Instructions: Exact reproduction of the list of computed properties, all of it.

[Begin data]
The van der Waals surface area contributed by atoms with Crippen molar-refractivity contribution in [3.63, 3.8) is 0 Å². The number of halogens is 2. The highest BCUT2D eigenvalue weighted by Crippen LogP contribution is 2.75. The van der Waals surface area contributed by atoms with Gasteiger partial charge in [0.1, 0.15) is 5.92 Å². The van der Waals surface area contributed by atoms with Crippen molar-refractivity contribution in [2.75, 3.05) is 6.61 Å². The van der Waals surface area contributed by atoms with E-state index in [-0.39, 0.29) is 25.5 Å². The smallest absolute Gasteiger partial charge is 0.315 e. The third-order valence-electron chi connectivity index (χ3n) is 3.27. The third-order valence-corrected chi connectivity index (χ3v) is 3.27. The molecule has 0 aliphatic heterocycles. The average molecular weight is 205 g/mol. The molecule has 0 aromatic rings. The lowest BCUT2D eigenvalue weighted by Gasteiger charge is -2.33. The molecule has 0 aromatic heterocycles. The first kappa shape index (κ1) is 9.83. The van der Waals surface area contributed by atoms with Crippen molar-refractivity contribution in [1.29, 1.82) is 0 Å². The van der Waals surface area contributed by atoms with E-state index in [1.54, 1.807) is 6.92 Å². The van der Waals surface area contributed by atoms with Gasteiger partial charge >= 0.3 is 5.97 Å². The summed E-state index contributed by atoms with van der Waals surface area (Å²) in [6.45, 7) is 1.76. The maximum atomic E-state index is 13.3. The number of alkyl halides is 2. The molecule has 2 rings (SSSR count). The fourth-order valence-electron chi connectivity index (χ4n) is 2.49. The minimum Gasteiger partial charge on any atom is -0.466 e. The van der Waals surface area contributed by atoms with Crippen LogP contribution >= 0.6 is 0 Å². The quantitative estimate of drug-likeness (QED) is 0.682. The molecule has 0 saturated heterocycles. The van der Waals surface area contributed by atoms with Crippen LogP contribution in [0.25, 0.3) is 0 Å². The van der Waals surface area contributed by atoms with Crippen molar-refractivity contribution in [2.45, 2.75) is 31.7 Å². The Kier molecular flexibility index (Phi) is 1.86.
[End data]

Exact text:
The van der Waals surface area contributed by atoms with Crippen molar-refractivity contribution in [3.63, 3.8) is 0 Å². The number of halogens is 2. The highest BCUT2D eigenvalue weighted by Crippen LogP contribution is 2.75. The van der Waals surface area contributed by atoms with Gasteiger partial charge in [0.1, 0.15) is 5.92 Å². The van der Waals surface area contributed by atoms with Crippen molar-refractivity contribution in [2.75, 3.05) is 6.61 Å². The van der Waals surface area contributed by atoms with E-state index in [-0.39, 0.29) is 25.5 Å². The smallest absolute Gasteiger partial charge is 0.315 e. The third-order valence-electron chi connectivity index (χ3n) is 3.27. The third-order valence-corrected chi connectivity index (χ3v) is 3.27. The molecule has 0 aliphatic heterocycles. The average molecular weight is 205 g/mol. The molecule has 0 aromatic rings. The lowest BCUT2D eigenvalue weighted by Gasteiger charge is -2.33. The molecule has 0 aromatic heterocycles. The first kappa shape index (κ1) is 9.83. The van der Waals surface area contributed by atoms with Crippen molar-refractivity contribution in [1.29, 1.82) is 0 Å². The van der Waals surface area contributed by atoms with E-state index in [1.54, 1.807) is 6.92 Å². The van der Waals surface area contributed by atoms with Gasteiger partial charge >= 0.3 is 5.97 Å². The summed E-state index contributed by atoms with van der Waals surface area (Å²) in [6.45, 7) is 1.76. The maximum atomic E-state index is 13.3. The number of alkyl halides is 2. The molecule has 2 rings (SSSR count). The fourth-order valence-electron chi connectivity index (χ4n) is 2.49. The minimum Gasteiger partial charge on any atom is -0.466 e. The van der Waals surface area contributed by atoms with Crippen LogP contribution >= 0.6 is 0 Å². The quantitative estimate of drug-likeness (QED) is 0.682. The molecule has 0 saturated heterocycles. The van der Waals surface area contributed by atoms with Crippen LogP contribution in [0.25, 0.3) is 0 Å². The van der Waals surface area contributed by atoms with Crippen molar-refractivity contribution in [2.45, 2.75) is 31.7 Å². The Kier molecular flexibility index (Phi) is 1.86.